“The days are surely coming:” this phrase tells the Israelites that the end is near. The end of the present order of grief and suffering is on its way, and the beginning of God’s new vision for a redeemed and restored future is close at hand. Though there has surely been destruction, there will also surely be restoration. Though there has surely been darkness, there will also surely be light: In today’s reading, Jeremiah is preaching the end of the world as the Israelites know it, and sharing God’s promise that he will raise up a new and righteous king from the line of David. As Christians, we, of course, understand this promised king to be Jesus Christ, for whom we watch and wait in this season of Advent.
For us here, Advent falls during the lengthening nights of winter. Like the Israelites, we reflect upon our own darkness in this season. We prepare for the birth of Christ by coming to terms with our need for a savior, and we long for God’s words of hope when the darkness of our souls and of our world seems too much to bear.
It only takes a quick glance around to understand that we live in a dark and broken world. A quick glance at a newspaper or at our medical bills. A quick glance at unemployment lines and at the names of soldiers who have died in the Middle East. A quick glance at our prayer chain requests or at images of hunger and homelessness. A quick – but honest – glance at our own sinful and straying souls shows us that the evening is indeed advancing, and that darker night is near.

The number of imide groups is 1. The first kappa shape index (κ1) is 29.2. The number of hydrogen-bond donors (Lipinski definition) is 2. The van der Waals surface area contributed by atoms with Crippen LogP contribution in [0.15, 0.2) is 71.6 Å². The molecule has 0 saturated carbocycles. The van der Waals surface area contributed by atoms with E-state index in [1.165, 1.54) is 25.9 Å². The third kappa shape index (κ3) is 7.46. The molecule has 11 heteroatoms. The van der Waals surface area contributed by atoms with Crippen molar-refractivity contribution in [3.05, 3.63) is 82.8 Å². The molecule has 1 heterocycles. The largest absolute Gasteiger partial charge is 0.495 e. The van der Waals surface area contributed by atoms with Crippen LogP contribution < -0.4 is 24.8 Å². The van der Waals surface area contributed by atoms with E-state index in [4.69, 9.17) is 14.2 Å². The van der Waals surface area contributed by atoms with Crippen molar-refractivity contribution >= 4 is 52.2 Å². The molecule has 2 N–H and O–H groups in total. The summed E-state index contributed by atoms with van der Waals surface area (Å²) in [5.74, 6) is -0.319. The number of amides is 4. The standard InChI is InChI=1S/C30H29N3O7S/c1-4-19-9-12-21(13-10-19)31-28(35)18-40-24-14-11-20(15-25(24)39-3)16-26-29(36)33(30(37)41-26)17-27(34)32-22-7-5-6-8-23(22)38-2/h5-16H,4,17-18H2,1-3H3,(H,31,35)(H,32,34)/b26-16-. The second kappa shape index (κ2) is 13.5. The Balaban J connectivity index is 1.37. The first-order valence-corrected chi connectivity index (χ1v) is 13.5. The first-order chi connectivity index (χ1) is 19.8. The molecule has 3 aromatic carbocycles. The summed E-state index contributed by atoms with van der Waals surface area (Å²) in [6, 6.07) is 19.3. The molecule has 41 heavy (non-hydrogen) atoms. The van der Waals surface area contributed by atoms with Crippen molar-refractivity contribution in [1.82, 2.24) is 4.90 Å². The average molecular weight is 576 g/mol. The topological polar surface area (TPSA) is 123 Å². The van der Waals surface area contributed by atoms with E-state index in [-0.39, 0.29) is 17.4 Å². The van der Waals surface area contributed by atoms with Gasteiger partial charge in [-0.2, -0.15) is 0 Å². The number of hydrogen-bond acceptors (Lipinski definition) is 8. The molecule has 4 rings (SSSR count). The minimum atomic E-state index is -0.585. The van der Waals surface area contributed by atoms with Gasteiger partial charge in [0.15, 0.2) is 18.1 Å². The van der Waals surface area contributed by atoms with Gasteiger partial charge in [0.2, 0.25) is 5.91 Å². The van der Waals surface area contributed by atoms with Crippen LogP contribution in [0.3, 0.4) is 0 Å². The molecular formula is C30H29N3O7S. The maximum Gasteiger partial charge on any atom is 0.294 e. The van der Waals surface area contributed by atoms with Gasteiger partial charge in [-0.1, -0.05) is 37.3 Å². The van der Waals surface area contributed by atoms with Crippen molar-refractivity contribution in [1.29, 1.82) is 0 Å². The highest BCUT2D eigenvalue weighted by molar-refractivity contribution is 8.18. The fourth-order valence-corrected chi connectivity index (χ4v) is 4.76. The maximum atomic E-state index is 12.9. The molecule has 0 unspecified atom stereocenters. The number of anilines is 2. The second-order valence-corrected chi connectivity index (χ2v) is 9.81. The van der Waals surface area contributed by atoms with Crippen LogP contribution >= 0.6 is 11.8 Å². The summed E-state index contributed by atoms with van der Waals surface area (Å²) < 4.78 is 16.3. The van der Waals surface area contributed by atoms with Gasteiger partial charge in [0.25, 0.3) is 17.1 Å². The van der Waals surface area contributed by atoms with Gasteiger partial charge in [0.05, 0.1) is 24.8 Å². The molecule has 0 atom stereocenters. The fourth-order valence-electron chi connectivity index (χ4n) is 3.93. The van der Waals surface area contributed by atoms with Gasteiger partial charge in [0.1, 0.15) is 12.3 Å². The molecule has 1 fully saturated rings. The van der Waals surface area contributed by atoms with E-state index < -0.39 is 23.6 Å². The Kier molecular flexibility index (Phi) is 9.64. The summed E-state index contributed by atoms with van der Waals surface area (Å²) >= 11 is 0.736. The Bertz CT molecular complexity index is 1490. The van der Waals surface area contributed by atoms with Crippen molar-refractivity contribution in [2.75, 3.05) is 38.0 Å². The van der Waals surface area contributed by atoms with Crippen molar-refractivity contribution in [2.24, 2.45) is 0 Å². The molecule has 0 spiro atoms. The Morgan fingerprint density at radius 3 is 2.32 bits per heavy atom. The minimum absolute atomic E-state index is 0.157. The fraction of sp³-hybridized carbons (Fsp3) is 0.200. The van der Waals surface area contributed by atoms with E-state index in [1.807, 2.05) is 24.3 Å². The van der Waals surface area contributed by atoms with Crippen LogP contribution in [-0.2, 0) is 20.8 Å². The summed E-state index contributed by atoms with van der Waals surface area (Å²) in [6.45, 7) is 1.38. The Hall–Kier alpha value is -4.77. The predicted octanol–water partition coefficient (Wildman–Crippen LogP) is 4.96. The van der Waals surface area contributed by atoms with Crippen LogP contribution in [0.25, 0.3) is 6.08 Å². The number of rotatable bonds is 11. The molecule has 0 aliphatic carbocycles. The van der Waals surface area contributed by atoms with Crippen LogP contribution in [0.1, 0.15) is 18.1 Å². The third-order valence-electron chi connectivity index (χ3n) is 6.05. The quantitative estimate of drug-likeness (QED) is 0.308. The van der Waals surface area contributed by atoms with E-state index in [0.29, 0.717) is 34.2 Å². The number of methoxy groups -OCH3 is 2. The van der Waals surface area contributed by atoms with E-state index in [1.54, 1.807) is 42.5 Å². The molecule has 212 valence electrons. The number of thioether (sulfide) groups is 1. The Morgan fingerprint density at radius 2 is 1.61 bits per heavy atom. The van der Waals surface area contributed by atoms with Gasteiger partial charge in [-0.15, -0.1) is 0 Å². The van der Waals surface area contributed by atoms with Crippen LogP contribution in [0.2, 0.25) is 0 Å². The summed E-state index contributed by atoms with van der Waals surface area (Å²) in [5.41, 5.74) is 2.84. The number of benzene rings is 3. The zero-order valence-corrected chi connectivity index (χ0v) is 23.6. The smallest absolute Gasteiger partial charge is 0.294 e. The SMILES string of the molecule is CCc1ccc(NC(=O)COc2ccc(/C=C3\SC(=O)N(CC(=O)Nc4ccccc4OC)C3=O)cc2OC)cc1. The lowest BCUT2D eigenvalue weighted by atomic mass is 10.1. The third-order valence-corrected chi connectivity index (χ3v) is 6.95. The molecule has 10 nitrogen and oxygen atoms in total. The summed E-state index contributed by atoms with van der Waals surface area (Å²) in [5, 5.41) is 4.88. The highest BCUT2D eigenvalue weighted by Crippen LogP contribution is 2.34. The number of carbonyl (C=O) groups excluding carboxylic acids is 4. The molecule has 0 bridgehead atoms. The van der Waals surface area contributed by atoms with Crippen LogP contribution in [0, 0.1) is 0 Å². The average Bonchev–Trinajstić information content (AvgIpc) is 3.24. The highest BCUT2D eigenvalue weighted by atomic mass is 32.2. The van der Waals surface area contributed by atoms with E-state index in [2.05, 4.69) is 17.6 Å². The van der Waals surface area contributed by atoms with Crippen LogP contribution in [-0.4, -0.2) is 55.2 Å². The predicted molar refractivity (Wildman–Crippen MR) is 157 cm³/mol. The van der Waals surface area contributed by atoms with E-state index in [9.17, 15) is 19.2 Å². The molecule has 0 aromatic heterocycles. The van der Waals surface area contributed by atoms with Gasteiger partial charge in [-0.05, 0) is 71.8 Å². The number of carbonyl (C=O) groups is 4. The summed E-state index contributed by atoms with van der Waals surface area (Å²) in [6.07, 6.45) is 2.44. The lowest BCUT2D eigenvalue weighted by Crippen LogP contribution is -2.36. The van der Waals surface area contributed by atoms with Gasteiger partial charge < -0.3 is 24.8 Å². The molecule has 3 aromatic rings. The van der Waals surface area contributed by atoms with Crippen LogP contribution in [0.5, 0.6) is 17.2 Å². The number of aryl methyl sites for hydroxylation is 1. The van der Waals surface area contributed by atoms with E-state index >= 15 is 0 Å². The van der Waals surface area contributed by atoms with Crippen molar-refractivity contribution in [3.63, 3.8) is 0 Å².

And so, we need Advent. Just as Jeremiah helped the people see their despair in order that they could then learn true hope, we need Advent to show us the darkness so that we can see more brightly the light of Christ. We desperately need to hear God say to us “the days are surely coming,” because these are the words that change the whole game. They tell us that God’s future is different than our present, for it is a future is abounding with love and healing; a peaceable kingdom and holy. It is a future without need or want, without darkness but only light. It is the end of brokenness and the beginning of eternal rejoicing. We trust that God’s days are surely coming, and that we will witness the end of darkness when the light of Christ enters our world.
So whether we like it or not, as people of faith, we are “end times” people. Not necessarily “end times” people in the same vein as the 2012 Mayan calendar end-of-the-world fears, and not necessarily “end times” people in the same vein as the Left Behind book series. But we are “end times” people because we know the ending. Let me repeat that. We are "end times" people because we know the ending. We know that death and sin and brokenness do not get the last word. We know that the Word became flesh so that all might be redeemed. We know that, at the end of all the ages, God will again come into our midst. We wait for the day when God will again come to us and abide with us, our Lord and Immanuel.